“And it is very competitive. I noticed on one processing plant’s staff canteen notice board a reference to minimum wage of US $8.50 an hour. They have a huge advantage over us in labour cost, and when you combined that with a high quality, consistent grainfed product, which is increasingly in demand on the world stage, it is very hard for Australia to compete at present.”
“I think this will bring a lot of pressure to bear on key North Asian beef markets over the next 12 months.
“And on top of that, the US domestic beef market is experiencing a real shift in consumer focus away from steak cuts to burgers and ground beef, due to economic pressures. It leave more of the premium cuts for export into countries where the US competes head to head with Australia,” Mr Gooden said.
“Yes, Australia may ultimately get some competitive benefit from herd erosion in the US, but we’re not going to see the impact from that for 18 months to two years – and then, the question has to be asked, will we be in the position to exploit it, given the serious challenges in attracting labour in the Australian processing industry?”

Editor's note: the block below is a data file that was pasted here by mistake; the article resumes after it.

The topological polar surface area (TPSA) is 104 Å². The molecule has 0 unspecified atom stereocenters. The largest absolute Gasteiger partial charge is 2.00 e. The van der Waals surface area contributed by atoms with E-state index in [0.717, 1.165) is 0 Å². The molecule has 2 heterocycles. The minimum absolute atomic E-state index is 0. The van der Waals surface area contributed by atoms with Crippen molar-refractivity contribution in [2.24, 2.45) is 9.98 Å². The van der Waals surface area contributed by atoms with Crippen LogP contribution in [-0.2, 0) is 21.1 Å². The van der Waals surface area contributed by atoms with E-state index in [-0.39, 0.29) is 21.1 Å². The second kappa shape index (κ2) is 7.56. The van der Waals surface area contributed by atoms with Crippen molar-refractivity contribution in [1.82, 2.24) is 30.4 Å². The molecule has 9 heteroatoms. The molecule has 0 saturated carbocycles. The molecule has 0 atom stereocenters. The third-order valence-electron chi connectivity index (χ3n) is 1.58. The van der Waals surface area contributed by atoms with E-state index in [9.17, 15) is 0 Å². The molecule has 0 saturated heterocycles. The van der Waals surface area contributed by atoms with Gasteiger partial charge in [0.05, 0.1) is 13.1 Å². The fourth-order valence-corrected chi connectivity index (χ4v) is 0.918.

Contrast on either side of the Pacific
On this side of the Pacific, the contrast in seasonal cycles is clearly evident.
Recently released data from ABS showed that as at 30 June 2021, Australia’s national beef herd grew by 4.3 percent or 906,000 head year-on-year to 22.04 million head (figure does not include dairy), as a sequence of better than average seasons across large parts of Australia fuels herd rebuilding, after our own severe drought during 2019-20.
Most significantly, the number of heifers and cows in the national herd grew by 6pc to 11.8 million. With the majority of these being breeding females, this demonstrates the strong herd rebuild decisions Australian producers made by retaining females.
This result also correlates to the falling female slaughter ratio (FSR) throughout the 2021 financial year (and still evident to some extent today) where producers held females back from processing.
Nowhere is the contrast in fortunes on either side of the Pacific more evident than in recent beef export performance out of Australia and the US. Australia and the US compete head-to-head in many premium beef markets, including Japan, Korea, and China.
In June, US beef export volumes weren’t far off double Australia’s tally of less than 80,000 tonnes.